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This is something neat that I've discovered today- I was modifying gcov files in a terminal. I had one window open with old gcov files from 11 AM. At 11:15, I ran my program again, and recreated the gcov files (overwriting the old ones). I looked at them in a second terminal window. However, I discovered I could still view the 11 AM gcov files in the first window!

Is this because of how the OS X file system works, that deleted files are still somewhat accessible? It seems to be connected to how one can rename or move files that are already open, unlike in Windows.

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migrated from stackoverflow.com Mar 25 '11 at 7:46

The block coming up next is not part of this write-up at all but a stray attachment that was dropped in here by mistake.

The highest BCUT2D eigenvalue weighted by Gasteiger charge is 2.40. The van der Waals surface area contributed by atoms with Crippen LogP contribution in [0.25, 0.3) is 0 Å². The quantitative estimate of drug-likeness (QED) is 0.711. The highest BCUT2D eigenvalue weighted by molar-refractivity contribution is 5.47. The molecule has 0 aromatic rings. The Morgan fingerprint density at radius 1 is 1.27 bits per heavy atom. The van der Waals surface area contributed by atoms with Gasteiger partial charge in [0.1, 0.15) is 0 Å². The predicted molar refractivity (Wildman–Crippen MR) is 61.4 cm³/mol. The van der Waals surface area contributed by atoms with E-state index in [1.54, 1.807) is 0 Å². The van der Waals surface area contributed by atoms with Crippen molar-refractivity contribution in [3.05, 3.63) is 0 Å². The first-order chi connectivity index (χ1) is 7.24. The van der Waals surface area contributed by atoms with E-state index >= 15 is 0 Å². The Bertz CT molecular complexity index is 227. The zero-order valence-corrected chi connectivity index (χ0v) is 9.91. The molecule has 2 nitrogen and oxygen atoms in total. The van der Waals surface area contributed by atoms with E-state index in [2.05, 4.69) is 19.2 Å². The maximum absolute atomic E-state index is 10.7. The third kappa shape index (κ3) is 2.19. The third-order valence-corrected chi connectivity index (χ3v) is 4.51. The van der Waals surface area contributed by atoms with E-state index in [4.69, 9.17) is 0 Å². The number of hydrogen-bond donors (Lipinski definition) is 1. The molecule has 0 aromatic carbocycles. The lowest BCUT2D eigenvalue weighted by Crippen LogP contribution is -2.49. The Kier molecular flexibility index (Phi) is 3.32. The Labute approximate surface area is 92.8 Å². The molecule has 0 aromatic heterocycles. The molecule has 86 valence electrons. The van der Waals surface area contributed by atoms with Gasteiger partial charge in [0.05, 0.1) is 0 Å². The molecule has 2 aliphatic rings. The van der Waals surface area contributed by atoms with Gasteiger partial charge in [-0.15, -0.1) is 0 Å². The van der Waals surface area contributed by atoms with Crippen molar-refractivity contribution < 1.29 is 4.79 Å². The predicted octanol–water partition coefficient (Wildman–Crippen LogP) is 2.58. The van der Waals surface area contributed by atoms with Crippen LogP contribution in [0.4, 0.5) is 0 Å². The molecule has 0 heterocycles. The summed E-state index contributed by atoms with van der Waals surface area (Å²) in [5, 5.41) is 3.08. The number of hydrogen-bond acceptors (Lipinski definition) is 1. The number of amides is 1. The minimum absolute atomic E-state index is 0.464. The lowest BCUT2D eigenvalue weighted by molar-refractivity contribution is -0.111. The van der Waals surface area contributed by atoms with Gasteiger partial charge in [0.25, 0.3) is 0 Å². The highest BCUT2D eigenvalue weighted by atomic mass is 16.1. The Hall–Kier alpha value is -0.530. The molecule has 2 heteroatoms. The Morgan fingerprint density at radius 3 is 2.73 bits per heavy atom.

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1 Answer 1

A directory entry points to an inode, the inode contains metainfo and points to the file data. You can remove the directory entry (this reduces the reference count of the inode), or close the open file (also reduces the reference count of the inode). When the inode reference count is 0, then the actual file is deleted.

On e.g. FAT filesystems, the "inode" and the directory entry are the same entity - so removing a directory entry also removes the file.

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I figured that was the difference, but don't XP and Win7 still have restrictions preventing multiple programs from opening the same file, or moving/deleting a file while it is open for editing? –  Apophenia Overload Mar 24 '11 at 19:32
    
@Apophenia: That's file sharing flags, enforced by the OS, and works on a different level. –  Erik Mar 24 '11 at 19:39
    
Ah. Interesting OS X doesn't seem to have the same set of restrictions for modifying files that Windows has. –  Apophenia Overload Mar 24 '11 at 19:47

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